Select Committee on Environment, Transport and Regional Affairs Memoranda


Memorandum by the Parliamentary Advisory Council for Transport Safety (WTC 07)

WALKING IN TOWNS AND CITIES

INTRODUCTION

  1.  PACTS welcomes this opportunity to contribute to the debate on walking safely in towns and cities. PACTS is an associate all-party group and registered charity advising and informing Members of Parliament on road, rail and air safety issues. It brings together technical expertise from the public, private, academic and professional sectors to promote research based solutions to identified transport safety problems. Its objective is to promote transport safety legislation to protect human life.

  2.  PACTS welcomes the Government document Encouraging Walking (DETR, 2000 a), and acknowledges that walking is indeed good for people, good for communities, environmentally sound, and also a very common mode of transport for shorter journeys. PACTS is delighted that the Government wishes to make walking easier, more pleasant and above all, safer.

  3.  However it is important to reiterate the point made by the Environment, Transport and Regional Affairs Committee (1999) that, "any efforts to encourage walking must be accompanied by measures to improve the standards of safety. The Government must insist that local authorities ensure that the needs of the more vulnerable road users are taken fully into account by their designs for new layouts."

  4.  In towns and cities pedestrians may certainly be classed as "vulnerable road users". Of the 3,423 people killed in road incidents in 1999 in Great Britain, 870 (25 per cent) were pedestrians. Pedestrians comprised 8,955 (23 per cent) of the total 39,122 people seriously injured in the same year (DETR, 2000 b). The overwhelming majority of these deaths and serious injuries occurred in urban areas.

  5.  In the Road Safety Strategy the Government set targets to reduce road deaths and serious injuries by 40 per cent by 2010, and by 50 per cent for children. They also aim for a 10 per cent reduction in the slight casualty rate, expressed as the number of people slightly injured per 100 million vehicle kilometres (DETR, 2000c). If these targets are not to be undermined by pedestrians being exposed in increasing numbers to the risks of traffic related injury, then effective road safety measures must be implemented.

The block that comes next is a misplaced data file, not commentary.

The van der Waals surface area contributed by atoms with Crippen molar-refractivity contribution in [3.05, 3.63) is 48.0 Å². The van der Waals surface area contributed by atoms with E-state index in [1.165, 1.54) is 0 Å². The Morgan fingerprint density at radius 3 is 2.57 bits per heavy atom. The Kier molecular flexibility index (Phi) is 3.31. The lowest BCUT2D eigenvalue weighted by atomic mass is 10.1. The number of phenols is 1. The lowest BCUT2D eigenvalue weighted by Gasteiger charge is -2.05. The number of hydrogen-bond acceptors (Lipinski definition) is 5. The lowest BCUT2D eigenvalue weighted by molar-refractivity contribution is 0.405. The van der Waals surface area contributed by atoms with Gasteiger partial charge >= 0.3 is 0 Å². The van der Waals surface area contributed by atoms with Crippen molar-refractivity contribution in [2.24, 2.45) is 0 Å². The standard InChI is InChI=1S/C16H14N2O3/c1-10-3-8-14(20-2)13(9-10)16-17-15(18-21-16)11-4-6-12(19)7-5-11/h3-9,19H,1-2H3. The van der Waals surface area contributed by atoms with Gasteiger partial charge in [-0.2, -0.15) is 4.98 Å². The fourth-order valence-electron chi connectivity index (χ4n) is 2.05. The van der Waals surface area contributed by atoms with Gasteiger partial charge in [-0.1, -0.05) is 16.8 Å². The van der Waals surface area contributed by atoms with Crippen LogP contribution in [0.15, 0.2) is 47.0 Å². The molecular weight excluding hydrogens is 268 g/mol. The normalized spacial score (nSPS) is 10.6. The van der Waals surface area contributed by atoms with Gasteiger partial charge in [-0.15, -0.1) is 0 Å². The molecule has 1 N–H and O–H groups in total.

6.  Whilst Britain's overall road safety record is said to compare favourably with other European records—with just under 10 people killed and 110 people seriously injured everyday—the number of child pedestrians killed is particularly high: 107 people under the age 15 died in 1999 (DETR, 2000 b).

  7.  Risk of injury is not equally distributed amongst pedestrians. Children, the young and the elderly are most at risk of injury (ETSC, 1999). Furthermore children from poorer families are five times more likely to be killed in road accidents when out walking than children from other families. Children from minority ethnic groups also suffer disproportionately from road crash injuries (DETR, 2000 d).

  8.  According to a DETR study, children in Britain spend substantially more time on main roads than in the Netherlands and France, and half of Britain's inflated accident rate can be explained in terms of this greater exposure to busier roads. Busier roads are characterised by higher speed limits and large volumes of traffic (DETR, 1999).

SPECIFIC INTERVENTIONS WITH IDENTIFIED BENEFITS

Planning

  9.  It is encouraging to note the DETR's conviction that, "good planning and design can help to reduce the deterrent effect that traffic has on walking" (DETR, 2000 a). The current traffic system has been designed predominantly from a car-user perspective. In its report ETSC is therefore able to argue that the system lacks coherent planning of route networks for pedestrians.

  10.  Urban transport strategies should include the development and maintenance of a comprehensive, safe, well-signed and well-lit network of pedestrian routes, providing easy access to all major developments (ETSC, 1999). Detailed improvements would include: direct paths, good numbers of pedestrians, safe play areas, adequate pavement width, and restricted pavement parking. There would be adequate crossings at street level and guard-rails and distanced stop lines that become facilities that people will choose to use.

  11.  However infrastructure alone will not adequately reduce pedestrian casualties whilst the sheer volume and speed of traffic remain a threat. Indeed, ETSC recognises that heavy traffic is a major deterrent to cycling and walking, while the DETR Comparative Study identified that main through roads are associated with a risk for pedestrians more than three times that for local roads.

  12.  The Institute of Highways and Transportation (IHT, 1996) in their hierarchy of measures cite traffic reduction as the first priority, followed by speed reduction. The IHT contend that implementing measures further up the hierarchy makes it easier to introduce the lower level measures (junction treatment; redistribution of road space; provision of special facilities).

  13.  This approach is supported by the DETR Comparative Study, the conclusions of which were outlined in paragraph 8. PACTS endorses their recommendation of the need to consider the spatial relation of major roads to housing and the speed limits in residential areas. The study suggests separating major traffic streams from pedestrians, and encouraging education and training to improve safety behaviour. Their study supports traffic calming and lower speed limits. Reducing vehicle speeds on busier roads with higher speed limits will benefit child pedestrians substantially.

  14.  Across Europe as a whole most child pedestrian accidents occur near the home and in light traffic (ETSC, 1999). To this end Home Zones may be an effective strategy for reducing conflict between vulnerable pedestrians and vehicles.